Mgr. Jozef Banyák

* 1958  

  • "In that revolutionary atmosphere. By the way, it was the playwright, Boris Hochel, who called me at school and recommended me as an assistant. He told me, "Dodo, throw us out old people. We will not go alone. That's logical, but let's go. "All sorts of careerists and ambitious people came in. Then it changed quickly, and even now it's not stabilized. Unfortunately."

  • "By the way, my childhood was very affected by the fact that I had relatives in Austria. In the sixties, two or three cars came here regularly, almost every week. They went to the party. Omama always prepared a feast for them. They brought us southern fruits, chewing gum and chocolates. Gradually also clothes, which is very important for a young person. The Austrian television that I watched quite saturated the freedom. As if we could cut ourselves off at home. As a result, I was not bothered by Slovak television at all. To be honest, I watched Hungarian or Viennese television most of my childhood. "

  • "It was a thrill and it was a positive thrill for the kids. It is interesting that in the following days I met Russian soldiers right on the street in Biskupice. They went there to pump water into the tank. There was a street water valve on the street, and they probably had an agreement to take water from there. While they drank water, we ran there and talked to them. Such bigger and bolder guys carried fruit peaches for their cigarettes. They were nineteen - twenty year old boys. I don't know how many months they could have been there. But after a few months, Soviet troops gradually withdrew to the barracks. Just with that teacher Duchoň - a sadist who was in a good mood when he went to play spring hockey. He allowed us to listen to the legendary hockey championships in the classroom. Someone brought the radio. And when we won over the Russians, he brought twenty five popsicles, so we celebrated the victory like this. "

  • "Unfortunately, in the years that we are talking about, slovak film has almost disappeared. It wasn't even filmed there. You can find it there when you look at an encyclopedia. There you see that there are empty boxes. Those were the years when Koliba was privatized. So Mečiar's children actually stole it. Remarkably, these years have not been lost for me. Because at that time, foreign staff came here - Americans, the so-called Hollywood. At that time, I was filming with them as an assistant director. It was an excellent experience. Dragon Heart, Sludge Conqueror, Dragon Heart Two, Uprising. These were huge Hollywood projects, on which many slovak film craftsmen, learned a lot. In practice, some of those processes have changed radically and remain here. That's a paradox. "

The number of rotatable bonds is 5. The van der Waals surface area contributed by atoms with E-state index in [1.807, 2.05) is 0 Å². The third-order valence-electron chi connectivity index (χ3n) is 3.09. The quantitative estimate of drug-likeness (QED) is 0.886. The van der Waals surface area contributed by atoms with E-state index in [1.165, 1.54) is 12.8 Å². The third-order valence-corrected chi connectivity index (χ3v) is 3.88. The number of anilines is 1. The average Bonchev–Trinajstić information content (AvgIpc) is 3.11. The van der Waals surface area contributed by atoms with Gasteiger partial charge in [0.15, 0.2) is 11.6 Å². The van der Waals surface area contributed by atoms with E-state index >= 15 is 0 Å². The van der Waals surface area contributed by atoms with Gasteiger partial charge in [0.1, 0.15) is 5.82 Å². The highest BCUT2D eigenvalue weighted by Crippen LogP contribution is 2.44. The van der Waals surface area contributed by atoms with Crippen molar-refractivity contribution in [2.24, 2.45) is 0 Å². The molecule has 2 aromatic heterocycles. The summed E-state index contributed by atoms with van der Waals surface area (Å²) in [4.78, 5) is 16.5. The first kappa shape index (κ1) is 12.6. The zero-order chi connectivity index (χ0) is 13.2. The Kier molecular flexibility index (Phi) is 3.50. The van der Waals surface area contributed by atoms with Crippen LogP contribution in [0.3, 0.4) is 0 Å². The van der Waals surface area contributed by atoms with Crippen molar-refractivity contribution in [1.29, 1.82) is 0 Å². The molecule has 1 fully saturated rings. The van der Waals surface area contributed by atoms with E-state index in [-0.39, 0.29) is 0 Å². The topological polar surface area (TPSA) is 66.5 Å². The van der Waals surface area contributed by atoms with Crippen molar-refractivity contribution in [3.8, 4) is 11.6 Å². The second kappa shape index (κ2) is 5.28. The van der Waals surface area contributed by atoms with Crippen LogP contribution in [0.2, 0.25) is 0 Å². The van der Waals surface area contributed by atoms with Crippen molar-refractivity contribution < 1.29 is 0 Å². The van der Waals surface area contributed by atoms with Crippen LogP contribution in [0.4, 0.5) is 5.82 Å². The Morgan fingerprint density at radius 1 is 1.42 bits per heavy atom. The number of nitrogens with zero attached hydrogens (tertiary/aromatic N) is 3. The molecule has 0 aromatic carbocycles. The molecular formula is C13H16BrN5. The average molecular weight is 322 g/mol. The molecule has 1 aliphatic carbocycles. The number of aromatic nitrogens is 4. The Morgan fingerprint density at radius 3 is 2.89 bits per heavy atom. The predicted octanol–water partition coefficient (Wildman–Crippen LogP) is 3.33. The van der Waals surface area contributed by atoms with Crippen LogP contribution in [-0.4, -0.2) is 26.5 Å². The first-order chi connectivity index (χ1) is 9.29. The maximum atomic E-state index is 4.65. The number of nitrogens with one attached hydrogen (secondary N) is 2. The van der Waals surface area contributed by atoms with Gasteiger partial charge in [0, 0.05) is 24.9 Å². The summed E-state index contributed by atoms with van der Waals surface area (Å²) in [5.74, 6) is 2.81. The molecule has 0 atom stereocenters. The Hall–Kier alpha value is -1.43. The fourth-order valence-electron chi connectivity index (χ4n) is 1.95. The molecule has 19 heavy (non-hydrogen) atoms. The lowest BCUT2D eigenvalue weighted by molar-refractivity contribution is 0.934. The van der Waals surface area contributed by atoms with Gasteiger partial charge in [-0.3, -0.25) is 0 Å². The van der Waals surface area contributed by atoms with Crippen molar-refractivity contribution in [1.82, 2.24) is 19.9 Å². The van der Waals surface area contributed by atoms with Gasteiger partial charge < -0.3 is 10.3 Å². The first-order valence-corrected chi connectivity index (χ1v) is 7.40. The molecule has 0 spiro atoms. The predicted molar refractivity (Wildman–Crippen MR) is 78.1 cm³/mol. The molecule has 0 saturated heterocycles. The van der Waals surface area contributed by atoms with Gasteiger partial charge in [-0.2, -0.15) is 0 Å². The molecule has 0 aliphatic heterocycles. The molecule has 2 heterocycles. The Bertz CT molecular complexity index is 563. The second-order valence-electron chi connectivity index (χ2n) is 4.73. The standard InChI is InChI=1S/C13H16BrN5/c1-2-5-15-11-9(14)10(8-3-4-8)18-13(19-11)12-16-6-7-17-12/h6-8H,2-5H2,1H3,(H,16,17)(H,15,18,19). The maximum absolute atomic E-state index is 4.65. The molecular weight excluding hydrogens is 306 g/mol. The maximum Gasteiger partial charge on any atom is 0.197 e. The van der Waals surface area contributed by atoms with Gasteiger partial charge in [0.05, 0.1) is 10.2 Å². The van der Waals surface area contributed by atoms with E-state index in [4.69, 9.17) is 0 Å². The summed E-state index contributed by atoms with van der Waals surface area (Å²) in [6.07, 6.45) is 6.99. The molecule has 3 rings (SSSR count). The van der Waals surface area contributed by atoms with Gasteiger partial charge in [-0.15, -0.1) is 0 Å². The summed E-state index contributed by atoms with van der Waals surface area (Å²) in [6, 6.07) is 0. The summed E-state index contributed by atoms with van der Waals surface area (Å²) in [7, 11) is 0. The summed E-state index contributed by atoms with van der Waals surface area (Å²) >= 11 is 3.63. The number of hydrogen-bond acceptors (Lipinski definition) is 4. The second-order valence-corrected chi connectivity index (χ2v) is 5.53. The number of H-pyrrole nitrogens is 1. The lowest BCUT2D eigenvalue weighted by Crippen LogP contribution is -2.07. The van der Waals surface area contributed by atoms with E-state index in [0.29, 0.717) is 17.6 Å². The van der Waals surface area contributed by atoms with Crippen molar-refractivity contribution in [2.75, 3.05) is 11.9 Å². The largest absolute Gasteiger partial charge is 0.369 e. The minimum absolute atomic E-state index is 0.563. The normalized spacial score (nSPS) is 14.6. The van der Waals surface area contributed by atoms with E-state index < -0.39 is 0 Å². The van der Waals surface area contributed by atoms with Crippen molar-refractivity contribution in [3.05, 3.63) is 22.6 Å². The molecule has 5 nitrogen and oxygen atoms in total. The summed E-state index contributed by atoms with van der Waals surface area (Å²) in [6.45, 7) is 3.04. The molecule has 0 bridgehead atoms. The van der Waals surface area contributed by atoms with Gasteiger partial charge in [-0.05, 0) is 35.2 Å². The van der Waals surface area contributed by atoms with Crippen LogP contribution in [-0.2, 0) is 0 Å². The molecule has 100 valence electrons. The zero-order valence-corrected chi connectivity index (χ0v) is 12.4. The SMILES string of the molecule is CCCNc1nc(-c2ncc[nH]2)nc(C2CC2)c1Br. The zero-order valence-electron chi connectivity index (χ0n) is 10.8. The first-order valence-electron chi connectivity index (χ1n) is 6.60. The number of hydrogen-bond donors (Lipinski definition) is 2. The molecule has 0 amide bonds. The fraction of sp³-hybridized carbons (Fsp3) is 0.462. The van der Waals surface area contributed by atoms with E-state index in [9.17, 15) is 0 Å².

• "The lectures were very informal. However, there were four of us that year. Sometimes it connected with documentary filmmakers. There were acting exercises, they were interesting. The seminars connected with film screenings, were very interesting. Because this video library - an archive that was at school - contained many movies that were banned. They didn't even watch TV. It was enough for one of the creators to emigrate. Vojtěch Jasný - director or Nemec and even Forman was already emigrated at that time. I've seen a lot of rare movies out there that shaped that taste. "

  • Full recordings
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    Bratislava , 15.07.2021

    (audio)
    duration: 02:11:36
    media recorded in project Stories of the 20th century
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“After the Gentle revolution, slovak film almost disappeared.”

Witness - Jozef Banyák
Witness - Jozef Banyák
photo: During recording

Jozef Banyák was born in Bratislava. He grew up in Podunajské Biskupice, where there were inhabitants of german, hungarian and slovak nationality. He came from a wide-ranging roma family of blacksmiths. They confiscated his father’s blacksmith company, which employed ninety employees. During the socialist period, Jozef ministered in the church. The family from Vienna brought them scarce goods and influenced his worldview. He listened to austrian radio, and watched hungarian and austrian television. He graduated from high school on Tomašíkova street. He studied directing at the Academy of Performing Arts. He worked as an assistant director at Slovak television. In 1978, they wanted him to join the Communist Party, but he refused. Although he supported the VPN, he did not want the disintegration of the Czechoslovak republic. The slovak film almost disappeared during the period of governance of Mečiar, when they privatized Koliba. Jozef worked on Hollywood productions in Slovakia. He has never encountered discrimination openly. Later, he focused on the documentary and tried to break the stereotypical view on Roma. He has directed the youth magazine Zone D and since 2010 he has been directing the magazine about the film Kinorama at RTVS.